Bishop Stephen's Christmas Message 2023

We wish you a joyful and peaceful Christmas!


Bishop Stephen visited Salisbury Foodbank to thank volunteers unloading and preparing special Christmas parcels for hundreds of households this year.  The Salisbury Foodbank runs eight different foodbanks across Wiltshire, from Amesbury to Downton.

The number of people having to use the foodbank has grown, with more children than ever before in need, said manager Maria Stevenson. This includes people from working families who are being forced to access the services more and more due to the cost of living crisis, she said. The team has provided 69,255 meals so far in 2023, up from 64, 818 meals in 2022. 

The Foodbank will be delivering 200 Christmas parcels of food and festive offerings to those particularly in need, in addition to its usual emergency food parcels, which contain three meals a day for three days. One hundred volunteers support the Salisbury foodbanks.

These include Claire Tunnicliffe and Caron Hitchen, who are part of the Avon River Team of churches on the Salisbury Plain. Claire said: “We talk at Christmas about God being here with us, in Jesus, and this work at the foodbank is about showing people God is with them.”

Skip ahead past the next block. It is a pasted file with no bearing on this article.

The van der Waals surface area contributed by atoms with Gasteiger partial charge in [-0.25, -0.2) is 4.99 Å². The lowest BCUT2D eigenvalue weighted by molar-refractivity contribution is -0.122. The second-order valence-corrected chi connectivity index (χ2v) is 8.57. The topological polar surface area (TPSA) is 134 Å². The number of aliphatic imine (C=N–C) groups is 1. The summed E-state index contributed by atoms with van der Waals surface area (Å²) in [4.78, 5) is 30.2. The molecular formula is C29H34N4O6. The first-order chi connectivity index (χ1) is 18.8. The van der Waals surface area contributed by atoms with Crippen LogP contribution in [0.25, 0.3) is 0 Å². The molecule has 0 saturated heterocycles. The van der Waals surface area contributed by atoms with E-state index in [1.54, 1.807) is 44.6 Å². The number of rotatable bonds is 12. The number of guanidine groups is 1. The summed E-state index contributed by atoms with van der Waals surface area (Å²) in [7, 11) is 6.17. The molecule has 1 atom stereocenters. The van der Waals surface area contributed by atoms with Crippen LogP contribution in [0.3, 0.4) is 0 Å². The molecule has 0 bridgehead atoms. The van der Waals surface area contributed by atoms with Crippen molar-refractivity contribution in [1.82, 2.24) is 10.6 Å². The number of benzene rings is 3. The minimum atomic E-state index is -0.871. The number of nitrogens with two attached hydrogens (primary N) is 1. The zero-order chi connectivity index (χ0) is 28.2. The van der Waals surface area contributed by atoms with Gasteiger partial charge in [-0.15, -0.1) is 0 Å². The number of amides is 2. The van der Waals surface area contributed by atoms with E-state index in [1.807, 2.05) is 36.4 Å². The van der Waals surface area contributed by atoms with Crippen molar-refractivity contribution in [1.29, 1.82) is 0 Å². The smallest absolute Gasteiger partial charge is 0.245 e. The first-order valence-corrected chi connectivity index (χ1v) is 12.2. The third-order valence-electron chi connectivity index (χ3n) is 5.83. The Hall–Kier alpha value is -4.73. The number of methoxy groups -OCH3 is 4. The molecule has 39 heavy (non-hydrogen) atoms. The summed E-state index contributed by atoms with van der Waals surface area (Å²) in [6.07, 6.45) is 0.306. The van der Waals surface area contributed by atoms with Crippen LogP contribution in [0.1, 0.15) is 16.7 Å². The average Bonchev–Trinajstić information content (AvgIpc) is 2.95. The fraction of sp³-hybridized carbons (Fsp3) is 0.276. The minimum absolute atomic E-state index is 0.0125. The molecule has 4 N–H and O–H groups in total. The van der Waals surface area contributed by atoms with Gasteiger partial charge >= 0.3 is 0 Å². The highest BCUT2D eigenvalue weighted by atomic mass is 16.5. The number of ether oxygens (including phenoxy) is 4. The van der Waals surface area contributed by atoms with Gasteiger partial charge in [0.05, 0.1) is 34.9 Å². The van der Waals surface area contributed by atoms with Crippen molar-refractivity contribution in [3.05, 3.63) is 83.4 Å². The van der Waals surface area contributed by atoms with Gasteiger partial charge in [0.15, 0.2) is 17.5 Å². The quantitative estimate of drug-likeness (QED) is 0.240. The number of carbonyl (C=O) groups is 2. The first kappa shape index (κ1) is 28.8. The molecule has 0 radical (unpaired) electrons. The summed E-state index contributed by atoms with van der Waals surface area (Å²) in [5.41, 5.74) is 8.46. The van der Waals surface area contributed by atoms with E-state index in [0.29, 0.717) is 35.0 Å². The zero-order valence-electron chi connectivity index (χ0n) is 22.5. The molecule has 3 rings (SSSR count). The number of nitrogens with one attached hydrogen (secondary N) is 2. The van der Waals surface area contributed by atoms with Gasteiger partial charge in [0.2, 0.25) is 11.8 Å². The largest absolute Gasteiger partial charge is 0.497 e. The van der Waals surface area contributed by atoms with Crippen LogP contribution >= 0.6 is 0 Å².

Bishop Stephen said it was a privilege to meet those working so hard to support others. 


I’ve been sent into town to do some last minute Christmas shopping. Some of the Christmas lights at home have failed and apparently, we can’t do Christmas without them. And so I’m here, in the busyness of Salisbury city, as across the diocese people are going about their Christmas business, getting those last minute purchases, getting everything ready to celebrate this most important time of year. And yet, I’m very aware that so much happens below the surface, below what we can actually see in public. 

I’ve just been at a visit to the Salisbury Foodbank which this year marks twenty-three, now twenty-four, years of operation and the vital work that they are doing. Helping those who rely upon them for food in these challenging financial times. And these times are challenging, as we know, internationally as well. It’s a very different Christmas this year with so much of concern in our world. And it’s into that world that Jesus Christ is born, the Word made flesh, God with us. And for me, that’s what makes Christmas real and meaningful. That God came to us and shares our life. And in many ways, it’s just as simple as that. That we celebrate these days because this greatest gift to humanity is about God coming and being part of us in our human existence. That’s what we celebrate at Christmas, that’s the real joy, that God is not far away, that God does not, not understand, God here, is with us.

Powered by Church Edit